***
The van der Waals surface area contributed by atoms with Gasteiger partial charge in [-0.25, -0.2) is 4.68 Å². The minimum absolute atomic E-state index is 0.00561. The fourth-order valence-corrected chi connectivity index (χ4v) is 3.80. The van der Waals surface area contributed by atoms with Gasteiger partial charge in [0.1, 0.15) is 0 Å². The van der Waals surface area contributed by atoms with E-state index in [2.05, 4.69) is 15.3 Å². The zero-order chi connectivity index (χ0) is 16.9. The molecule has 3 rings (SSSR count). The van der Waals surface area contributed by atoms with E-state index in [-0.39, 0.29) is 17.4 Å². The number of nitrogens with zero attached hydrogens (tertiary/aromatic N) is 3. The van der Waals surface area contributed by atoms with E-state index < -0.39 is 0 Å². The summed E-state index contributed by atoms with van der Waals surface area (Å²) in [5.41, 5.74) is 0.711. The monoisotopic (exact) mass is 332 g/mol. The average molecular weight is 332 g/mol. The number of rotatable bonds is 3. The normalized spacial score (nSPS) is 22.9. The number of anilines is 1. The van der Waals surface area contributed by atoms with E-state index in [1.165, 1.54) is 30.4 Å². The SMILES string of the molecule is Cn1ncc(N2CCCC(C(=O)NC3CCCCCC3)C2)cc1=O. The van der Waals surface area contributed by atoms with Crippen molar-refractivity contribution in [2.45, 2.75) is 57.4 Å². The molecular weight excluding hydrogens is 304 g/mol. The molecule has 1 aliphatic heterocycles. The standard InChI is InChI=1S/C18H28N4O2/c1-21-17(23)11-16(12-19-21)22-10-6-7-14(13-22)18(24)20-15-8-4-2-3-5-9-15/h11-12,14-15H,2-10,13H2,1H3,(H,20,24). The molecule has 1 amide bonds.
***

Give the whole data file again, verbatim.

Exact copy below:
The van der Waals surface area contributed by atoms with Gasteiger partial charge in [-0.25, -0.2) is 4.68 Å². The minimum absolute atomic E-state index is 0.00561. The fourth-order valence-corrected chi connectivity index (χ4v) is 3.80. The van der Waals surface area contributed by atoms with Gasteiger partial charge in [0.1, 0.15) is 0 Å². The van der Waals surface area contributed by atoms with E-state index in [2.05, 4.69) is 15.3 Å². The zero-order chi connectivity index (χ0) is 16.9. The molecule has 3 rings (SSSR count). The van der Waals surface area contributed by atoms with E-state index in [-0.39, 0.29) is 17.4 Å². The number of nitrogens with zero attached hydrogens (tertiary/aromatic N) is 3. The van der Waals surface area contributed by atoms with E-state index < -0.39 is 0 Å². The summed E-state index contributed by atoms with van der Waals surface area (Å²) in [5.41, 5.74) is 0.711. The monoisotopic (exact) mass is 332 g/mol. The average molecular weight is 332 g/mol. The number of rotatable bonds is 3. The normalized spacial score (nSPS) is 22.9. The number of anilines is 1. The van der Waals surface area contributed by atoms with E-state index in [1.165, 1.54) is 30.4 Å². The SMILES string of the molecule is Cn1ncc(N2CCCC(C(=O)NC3CCCCCC3)C2)cc1=O. The van der Waals surface area contributed by atoms with Crippen molar-refractivity contribution in [2.45, 2.75) is 57.4 Å². The molecular weight excluding hydrogens is 304 g/mol. The molecule has 1 aliphatic heterocycles. The standard InChI is InChI=1S/C18H28N4O2/c1-21-17(23)11-16(12-19-21)22-10-6-7-14(13-22)18(24)20-15-8-4-2-3-5-9-15/h11-12,14-15H,2-10,13H2,1H3,(H,20,24). The molecule has 1 amide bonds.